There’s no denying it, when it comes to business, the world is shrinking. International markets are now firmly within the grasp of UK businesses, but don’t be tempted to give in to the allure of global growth without first researching your target country or countries.
Being successful in foreign markets is about more than just translating your marketing materials. In fact, in order to win over markets outside of Britain’s business bubble marketers and export managers need to think outside the box, which can mean going back to basics with a localised lesson in business etiquette.
To help you find your way in boardrooms and meetings around the world, Bubbles have created a guide to the most important aspects of business etiquette in some of the most popular target markets around the world, highlighting the subtle differences that could help smooth your path to global growth.
As an international translation service Bubbles is certainly familiar with the dramatic cultural differences associated with food and drink. This is as much the case in the boardroom as it is in the home, and many UK businesses can make or break a deal based on their familiarity and respect for foreign customs in cuisine.
Renowned for their excellence in gastronomy, it’s unsurprising that European countries often put significant emphasis on the consumption of food and drink during business exchanges. However, in Ireland the expectation that visitors will honour their ‘round’ during business drinks far outweighs the importance of table manners.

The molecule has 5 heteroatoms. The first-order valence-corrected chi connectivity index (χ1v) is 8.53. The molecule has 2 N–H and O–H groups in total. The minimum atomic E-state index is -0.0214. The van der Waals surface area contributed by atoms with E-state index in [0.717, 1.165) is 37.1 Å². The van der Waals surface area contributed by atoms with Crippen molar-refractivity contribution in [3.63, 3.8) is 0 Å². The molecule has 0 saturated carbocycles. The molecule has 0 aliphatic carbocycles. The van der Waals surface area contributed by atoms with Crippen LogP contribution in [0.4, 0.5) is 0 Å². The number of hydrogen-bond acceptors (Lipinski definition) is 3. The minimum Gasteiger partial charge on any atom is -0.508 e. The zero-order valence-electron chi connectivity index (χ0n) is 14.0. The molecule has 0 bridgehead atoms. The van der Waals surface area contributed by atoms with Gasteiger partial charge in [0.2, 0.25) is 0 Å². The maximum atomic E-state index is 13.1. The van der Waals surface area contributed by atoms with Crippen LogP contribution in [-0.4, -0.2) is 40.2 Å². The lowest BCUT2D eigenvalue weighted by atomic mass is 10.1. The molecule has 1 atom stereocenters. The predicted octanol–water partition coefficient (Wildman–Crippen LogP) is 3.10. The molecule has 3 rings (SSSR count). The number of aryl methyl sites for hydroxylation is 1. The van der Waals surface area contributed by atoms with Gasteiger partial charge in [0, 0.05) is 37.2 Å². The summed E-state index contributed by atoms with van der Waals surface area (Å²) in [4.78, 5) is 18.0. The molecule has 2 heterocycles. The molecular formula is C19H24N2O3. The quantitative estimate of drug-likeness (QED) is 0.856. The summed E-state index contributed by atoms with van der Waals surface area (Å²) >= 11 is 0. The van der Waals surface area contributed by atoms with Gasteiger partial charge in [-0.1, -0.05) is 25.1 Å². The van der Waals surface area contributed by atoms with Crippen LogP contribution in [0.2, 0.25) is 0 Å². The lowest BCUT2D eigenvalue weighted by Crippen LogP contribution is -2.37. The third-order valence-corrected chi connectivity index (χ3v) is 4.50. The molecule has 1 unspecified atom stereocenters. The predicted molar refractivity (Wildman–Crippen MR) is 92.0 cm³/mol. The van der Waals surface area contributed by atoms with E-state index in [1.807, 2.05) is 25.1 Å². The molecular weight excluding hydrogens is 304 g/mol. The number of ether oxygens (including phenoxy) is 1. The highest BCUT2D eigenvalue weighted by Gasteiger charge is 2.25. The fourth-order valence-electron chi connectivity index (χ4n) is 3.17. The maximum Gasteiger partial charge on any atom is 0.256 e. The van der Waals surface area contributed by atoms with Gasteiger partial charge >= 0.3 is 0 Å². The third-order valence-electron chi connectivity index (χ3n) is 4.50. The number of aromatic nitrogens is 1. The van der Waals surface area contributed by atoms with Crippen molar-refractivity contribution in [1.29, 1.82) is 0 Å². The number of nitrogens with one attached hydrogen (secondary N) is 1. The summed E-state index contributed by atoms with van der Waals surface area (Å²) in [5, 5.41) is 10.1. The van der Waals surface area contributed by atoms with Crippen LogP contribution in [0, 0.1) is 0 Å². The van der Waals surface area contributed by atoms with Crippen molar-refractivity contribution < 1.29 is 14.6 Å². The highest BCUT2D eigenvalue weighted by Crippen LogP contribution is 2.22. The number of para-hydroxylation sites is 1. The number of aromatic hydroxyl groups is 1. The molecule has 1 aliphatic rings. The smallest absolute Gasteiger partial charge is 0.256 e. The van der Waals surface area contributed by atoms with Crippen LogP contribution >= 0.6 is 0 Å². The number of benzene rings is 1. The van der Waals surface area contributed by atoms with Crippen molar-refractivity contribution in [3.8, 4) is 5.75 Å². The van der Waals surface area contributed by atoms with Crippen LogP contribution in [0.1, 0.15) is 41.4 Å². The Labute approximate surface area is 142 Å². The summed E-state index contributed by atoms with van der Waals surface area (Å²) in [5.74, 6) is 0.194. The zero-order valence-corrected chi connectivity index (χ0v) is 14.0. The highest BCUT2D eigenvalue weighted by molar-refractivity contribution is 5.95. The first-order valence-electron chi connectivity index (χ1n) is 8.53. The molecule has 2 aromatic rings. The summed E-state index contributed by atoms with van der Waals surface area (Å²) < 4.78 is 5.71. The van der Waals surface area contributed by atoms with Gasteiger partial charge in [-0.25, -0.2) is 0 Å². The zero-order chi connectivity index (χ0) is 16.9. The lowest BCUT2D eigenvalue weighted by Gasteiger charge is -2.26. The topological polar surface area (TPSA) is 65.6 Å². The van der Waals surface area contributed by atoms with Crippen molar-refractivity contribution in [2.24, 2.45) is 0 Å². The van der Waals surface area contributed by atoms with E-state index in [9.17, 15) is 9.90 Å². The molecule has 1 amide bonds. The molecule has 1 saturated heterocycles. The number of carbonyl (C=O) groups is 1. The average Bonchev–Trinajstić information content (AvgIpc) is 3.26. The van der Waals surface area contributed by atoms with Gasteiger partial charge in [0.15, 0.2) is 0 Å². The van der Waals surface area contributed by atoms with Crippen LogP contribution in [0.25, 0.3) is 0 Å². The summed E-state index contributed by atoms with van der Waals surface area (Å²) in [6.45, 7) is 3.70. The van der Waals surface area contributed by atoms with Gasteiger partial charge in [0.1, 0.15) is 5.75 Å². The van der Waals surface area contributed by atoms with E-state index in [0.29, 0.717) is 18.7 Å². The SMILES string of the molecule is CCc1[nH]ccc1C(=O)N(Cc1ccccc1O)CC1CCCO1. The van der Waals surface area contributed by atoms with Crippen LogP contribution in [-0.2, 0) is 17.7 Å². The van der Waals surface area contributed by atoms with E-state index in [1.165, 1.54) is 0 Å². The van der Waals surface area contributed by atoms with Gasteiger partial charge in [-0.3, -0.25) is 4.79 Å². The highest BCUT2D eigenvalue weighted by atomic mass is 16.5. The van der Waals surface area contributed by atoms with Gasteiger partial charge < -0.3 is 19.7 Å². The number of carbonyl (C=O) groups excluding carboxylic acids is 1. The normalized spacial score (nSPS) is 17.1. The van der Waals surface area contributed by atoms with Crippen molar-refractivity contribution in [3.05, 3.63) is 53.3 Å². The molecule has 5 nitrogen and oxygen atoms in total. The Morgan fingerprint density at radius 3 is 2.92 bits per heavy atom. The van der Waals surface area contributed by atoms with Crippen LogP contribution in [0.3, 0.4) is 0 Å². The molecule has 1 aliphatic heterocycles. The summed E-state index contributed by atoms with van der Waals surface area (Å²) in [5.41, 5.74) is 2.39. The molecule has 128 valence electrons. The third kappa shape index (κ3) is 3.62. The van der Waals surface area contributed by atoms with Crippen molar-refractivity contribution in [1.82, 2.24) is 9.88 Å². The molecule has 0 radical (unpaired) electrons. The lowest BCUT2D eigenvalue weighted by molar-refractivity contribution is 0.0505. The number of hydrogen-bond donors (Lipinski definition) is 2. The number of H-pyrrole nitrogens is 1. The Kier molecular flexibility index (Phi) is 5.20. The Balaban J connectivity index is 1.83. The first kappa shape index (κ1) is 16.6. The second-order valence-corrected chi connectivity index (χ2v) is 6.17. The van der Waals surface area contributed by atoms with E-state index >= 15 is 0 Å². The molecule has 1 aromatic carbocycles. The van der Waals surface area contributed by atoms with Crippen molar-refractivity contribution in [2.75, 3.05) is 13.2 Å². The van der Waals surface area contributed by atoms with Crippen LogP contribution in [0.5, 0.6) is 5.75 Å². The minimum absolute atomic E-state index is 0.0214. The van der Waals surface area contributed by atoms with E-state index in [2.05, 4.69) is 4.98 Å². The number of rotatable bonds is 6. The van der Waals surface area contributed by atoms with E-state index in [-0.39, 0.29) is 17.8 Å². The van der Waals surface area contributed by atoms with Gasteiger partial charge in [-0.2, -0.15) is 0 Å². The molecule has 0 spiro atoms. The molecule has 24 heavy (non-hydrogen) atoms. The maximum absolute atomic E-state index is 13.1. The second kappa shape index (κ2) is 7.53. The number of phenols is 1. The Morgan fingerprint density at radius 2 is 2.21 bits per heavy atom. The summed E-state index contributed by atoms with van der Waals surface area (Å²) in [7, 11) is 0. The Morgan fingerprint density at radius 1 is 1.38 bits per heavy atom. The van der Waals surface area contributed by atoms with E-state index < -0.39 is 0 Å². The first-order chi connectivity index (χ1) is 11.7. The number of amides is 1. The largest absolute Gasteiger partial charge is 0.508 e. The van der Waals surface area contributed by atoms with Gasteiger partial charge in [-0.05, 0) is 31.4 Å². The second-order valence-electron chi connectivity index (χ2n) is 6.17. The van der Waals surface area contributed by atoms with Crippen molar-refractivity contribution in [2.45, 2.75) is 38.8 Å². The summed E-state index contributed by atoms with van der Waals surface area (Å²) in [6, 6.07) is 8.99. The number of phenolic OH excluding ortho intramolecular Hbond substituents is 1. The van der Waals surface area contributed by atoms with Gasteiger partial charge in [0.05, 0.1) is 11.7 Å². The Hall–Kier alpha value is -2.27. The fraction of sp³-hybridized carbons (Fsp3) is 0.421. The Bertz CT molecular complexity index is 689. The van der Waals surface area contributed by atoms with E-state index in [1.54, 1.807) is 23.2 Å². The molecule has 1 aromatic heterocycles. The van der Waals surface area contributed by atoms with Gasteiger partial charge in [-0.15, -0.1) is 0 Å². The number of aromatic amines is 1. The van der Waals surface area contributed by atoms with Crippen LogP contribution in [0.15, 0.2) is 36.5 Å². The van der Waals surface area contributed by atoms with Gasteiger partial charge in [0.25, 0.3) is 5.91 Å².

When you’re feeling full it’s tempting to reject the offer of food or drink, regardless of the circumstances. However, implying that you’ve had enough can be considered extremely rude across China and Japan, and doing so could risk offending your business hosts.
In both Australia and New Zealand it’s common for business meetings to take place over drinks. Beer in particular is a common icebreaker, and visitors are expected to become involved in ‘rounds’ when discussing their expansion overseas.
The boardroom is an international symbol of business, and here at Bubbles we’re often asked to translate business materials ahead of meetings. However, translation in business should extend far beyond words, and it’s also important that you take the time to appreciate long-standing business customs in your target country before scheduling a gathering.
Across Europe time is considered valuable so hosts are likely to look upon you more favourably if you arrive on time, or even a little early. In many countries the dress code is equally important, and it’s expected that visitors will keep their suit jacket on throughout the meeting regardless of temperature. In some cases, the removal of a jacket may even be considered rude.
While India takes a relaxed approach to punctuality, in China and Japan it’s important that you arrive promptly for every meeting, preferably wearing formal attire that reflects the significance of the event. Chinese hosts put particular emphasis on the significance of meetings and it’s often the case that gatherings will take place around a large circular table, with the highest-ranking host facing the room’s main door and the highest-ranking guest sitting on their right side.
For many Latin American countries it is common for visitors to arrive late for meetings, although hosts should always be informed in advance. Once present however, visitors are expected to stay for the duration of the meeting, which will rarely have a set finishing time.
Both verbal and body language are equally important when it comes to communicating with businesses abroad. Translating your brand means adapting both aspects of your communication to ensure you respect the customs of your new associates while remaining true to your brand values.